I've been reading around lately about functional monads written in imperative languages, then I've tried to bring them to Vala. I'm not going to explain what a monad is, there's a lot of papers out there.

If you want to test the code below you

**need**Vala git master (more recent than 0.9.2).First of all we need a basic framework and some monads you can immediately read here.

Notice some comments are in do notation and that related functions are really only

**utilities to let the example code below be more readable, they respect the functional semantics of monads without adding more imperative power.**

**The only difference with other implementations is that BindFunc not only passes the underlying value but also the return function. This is helpful to avoid keeping monads around in termporary variables.**

**Now let's port some Haskell typic examples to Vala:**

**safe_div a b = if b == 0 then Nothing else Just (div a b)**

Monad safe_div (int a, int b) { if (b == 0) return nothing; return new Just (a/b); }

The

**nothing**variable is initialized with**Nothing.instance**which is a singleton**.****Now let's map a simple multiplication function:**

**bind_and_mul monad factor = do { x <- monad; return (x*factor); }**

Monad bind_and_mul (Monad monad, double factor) {

return monad.bind ((v,unit) => unit (((int)v) * factor)) as Monad;

}

Pretty easy, we get the unpacked value and multiply it with the given value.

Things get a bit longer with list monads. We want that given an x the function returns [x,x+1]:

bind_and_list_plus monad val = do { x <- monad; return [x,x+1]; }

Monad bind_and_list_plus (Monad monad, int val) {

return monad.bind ((x,unit) => {

var l = new List (); l.add (x); l.add (((int)x)+val); return unit(l);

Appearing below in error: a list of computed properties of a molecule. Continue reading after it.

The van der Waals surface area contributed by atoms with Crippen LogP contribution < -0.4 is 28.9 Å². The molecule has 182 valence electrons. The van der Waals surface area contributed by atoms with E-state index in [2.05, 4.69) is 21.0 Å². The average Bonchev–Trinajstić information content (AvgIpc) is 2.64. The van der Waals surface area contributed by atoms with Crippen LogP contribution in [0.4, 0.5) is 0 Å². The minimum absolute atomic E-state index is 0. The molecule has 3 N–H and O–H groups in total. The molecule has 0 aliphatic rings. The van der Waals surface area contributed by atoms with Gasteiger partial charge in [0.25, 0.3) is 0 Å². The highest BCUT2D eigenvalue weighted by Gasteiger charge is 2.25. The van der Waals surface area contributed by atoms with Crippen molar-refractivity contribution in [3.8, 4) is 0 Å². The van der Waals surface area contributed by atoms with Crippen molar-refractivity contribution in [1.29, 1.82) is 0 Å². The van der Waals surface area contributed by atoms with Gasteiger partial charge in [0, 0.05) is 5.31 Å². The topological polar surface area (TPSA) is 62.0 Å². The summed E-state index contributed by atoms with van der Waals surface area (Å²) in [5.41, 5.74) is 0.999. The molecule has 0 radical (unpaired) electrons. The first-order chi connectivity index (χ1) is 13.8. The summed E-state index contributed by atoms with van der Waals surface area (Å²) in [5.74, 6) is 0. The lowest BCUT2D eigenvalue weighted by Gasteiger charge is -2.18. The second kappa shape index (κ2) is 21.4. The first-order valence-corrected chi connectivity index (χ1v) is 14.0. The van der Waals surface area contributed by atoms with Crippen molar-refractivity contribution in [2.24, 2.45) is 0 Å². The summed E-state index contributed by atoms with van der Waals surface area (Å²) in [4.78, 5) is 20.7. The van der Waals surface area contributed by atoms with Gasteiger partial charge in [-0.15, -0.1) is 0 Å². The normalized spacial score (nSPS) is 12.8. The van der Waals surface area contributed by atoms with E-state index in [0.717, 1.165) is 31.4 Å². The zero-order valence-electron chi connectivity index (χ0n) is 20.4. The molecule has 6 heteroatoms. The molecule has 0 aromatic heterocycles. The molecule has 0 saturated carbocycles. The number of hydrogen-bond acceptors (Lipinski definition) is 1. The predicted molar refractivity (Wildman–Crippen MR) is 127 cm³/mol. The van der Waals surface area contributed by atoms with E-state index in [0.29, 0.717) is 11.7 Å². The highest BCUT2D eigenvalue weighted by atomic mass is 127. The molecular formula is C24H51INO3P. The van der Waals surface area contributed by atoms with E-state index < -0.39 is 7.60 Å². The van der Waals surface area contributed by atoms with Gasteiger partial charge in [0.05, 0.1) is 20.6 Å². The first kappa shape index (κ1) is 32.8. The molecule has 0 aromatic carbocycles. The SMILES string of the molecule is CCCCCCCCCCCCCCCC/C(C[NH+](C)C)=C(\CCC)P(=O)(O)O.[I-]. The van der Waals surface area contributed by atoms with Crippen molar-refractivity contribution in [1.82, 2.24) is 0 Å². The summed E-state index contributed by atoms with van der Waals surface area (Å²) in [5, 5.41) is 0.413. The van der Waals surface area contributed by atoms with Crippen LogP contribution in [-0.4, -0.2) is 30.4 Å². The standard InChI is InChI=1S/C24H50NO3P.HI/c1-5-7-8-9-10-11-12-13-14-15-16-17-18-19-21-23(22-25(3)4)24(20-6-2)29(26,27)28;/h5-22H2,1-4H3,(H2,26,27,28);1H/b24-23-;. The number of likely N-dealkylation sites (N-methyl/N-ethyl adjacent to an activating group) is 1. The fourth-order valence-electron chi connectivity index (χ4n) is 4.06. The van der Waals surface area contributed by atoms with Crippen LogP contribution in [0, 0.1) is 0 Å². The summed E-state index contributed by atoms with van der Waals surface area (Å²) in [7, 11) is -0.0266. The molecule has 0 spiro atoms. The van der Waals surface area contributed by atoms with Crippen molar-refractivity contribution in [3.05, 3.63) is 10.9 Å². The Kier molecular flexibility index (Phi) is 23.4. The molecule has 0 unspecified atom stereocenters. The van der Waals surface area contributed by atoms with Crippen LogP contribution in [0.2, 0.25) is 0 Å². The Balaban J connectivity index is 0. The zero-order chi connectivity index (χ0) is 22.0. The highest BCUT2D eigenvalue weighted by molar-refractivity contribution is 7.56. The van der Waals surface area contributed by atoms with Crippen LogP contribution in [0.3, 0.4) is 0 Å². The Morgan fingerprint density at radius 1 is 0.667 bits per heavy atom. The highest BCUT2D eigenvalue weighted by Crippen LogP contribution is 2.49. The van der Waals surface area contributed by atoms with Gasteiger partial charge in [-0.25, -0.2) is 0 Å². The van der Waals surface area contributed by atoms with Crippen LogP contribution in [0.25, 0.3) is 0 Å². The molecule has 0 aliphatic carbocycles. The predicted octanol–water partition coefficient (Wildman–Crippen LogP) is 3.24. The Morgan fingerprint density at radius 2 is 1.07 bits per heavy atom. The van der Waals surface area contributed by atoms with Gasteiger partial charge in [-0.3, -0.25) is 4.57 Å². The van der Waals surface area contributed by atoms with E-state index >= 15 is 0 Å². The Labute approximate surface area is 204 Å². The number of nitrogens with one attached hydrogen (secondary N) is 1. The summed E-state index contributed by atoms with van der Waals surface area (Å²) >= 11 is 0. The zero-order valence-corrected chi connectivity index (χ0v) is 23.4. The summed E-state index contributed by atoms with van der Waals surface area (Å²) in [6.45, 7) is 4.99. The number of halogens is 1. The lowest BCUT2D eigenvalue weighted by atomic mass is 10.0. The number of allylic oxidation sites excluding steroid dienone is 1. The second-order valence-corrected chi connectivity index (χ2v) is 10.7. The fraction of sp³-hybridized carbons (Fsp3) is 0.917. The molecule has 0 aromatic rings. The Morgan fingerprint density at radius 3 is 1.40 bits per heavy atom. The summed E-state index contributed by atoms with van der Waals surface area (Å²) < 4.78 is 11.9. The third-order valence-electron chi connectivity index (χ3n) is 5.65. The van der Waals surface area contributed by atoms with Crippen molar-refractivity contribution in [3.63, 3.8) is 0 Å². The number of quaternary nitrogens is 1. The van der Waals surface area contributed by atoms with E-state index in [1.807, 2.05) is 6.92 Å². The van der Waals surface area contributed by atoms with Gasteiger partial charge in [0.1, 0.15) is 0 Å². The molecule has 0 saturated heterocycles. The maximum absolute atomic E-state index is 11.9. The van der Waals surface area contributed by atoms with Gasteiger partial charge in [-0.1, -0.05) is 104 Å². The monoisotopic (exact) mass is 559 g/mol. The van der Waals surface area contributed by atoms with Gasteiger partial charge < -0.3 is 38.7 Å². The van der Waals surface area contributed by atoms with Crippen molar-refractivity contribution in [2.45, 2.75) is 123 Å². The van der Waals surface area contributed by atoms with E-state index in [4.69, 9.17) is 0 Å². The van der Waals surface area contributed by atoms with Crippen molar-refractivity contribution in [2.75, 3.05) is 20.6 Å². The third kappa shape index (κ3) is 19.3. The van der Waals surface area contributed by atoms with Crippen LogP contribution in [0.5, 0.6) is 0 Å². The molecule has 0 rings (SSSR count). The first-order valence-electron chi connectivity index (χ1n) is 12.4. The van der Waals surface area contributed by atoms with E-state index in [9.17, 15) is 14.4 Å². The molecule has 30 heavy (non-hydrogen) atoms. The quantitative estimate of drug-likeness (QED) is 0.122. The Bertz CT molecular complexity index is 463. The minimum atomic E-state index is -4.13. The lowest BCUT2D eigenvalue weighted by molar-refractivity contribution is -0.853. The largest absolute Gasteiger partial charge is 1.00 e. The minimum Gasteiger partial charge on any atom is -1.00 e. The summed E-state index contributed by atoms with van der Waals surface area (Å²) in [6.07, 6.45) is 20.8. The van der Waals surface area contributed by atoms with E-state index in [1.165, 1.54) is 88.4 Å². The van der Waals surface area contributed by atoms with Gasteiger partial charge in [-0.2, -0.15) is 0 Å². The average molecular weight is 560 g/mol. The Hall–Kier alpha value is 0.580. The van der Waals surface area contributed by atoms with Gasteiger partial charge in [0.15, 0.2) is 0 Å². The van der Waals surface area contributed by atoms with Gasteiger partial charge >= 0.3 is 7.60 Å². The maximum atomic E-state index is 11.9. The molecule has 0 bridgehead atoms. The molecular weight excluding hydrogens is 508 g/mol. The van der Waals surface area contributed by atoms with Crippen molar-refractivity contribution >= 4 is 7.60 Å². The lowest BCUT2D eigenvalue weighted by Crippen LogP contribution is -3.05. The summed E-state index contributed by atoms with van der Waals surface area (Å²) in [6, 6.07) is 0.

});

}

**Ok, but what is the result of those weird definitions?**

Haskell: do { x <- safe_div 5 2; return (x*2); }

Vala: bind_and_mul (safe_div(5,2), 2);

Result: Just (4)

What if we divide by zero?

do { x <- safe_div 5 0; return (x*2); }

bind_and_mul (safe_div(5,0), 2);

Result: Nothing

Transform -10 into some useless list:

do { x <- -10; return [x,x+1]; }

bind_and_list_plus (new Just (-10), 1);

Result: [-10,-9]

Now do the same transformation for a list:

Haskell: do { x <- [1,2,3]; return [x,x+2]; }

Vala: var l = new List(); l.add(1); l.add(2); l.add(3);

bind_and_list_plus (l, 2);

Result: [[1,3],[2,4],[3,5]]

Again, the complete code with test cases can be found here.

I thought monad was introduced in haskell to allow "imperative" style. So, to see monad in imperative languages is rather surprising.

ReplyDeleteSame here. Does it actually allow to do something easier?

ReplyDeleteWhat are the benefits? Bringing monads to Vala just for the sake of allowing some kind of hybrid "functional-style imperative programming" is just plain useless in my opinion.

Yes Jiří, I can't think of anything useful at the moment. But yes, for an imperative language, they are quite useless, while in functional languages they're even used for concurrent programming.

ReplyDeleteIt was just a sort of test to see if Vala would have allowed that (in fact I've discovered a couple of bugs ;) ).

Nor Jaidi I was even more surprised seeing monads in C code before I actually wrote the post.

ReplyDelete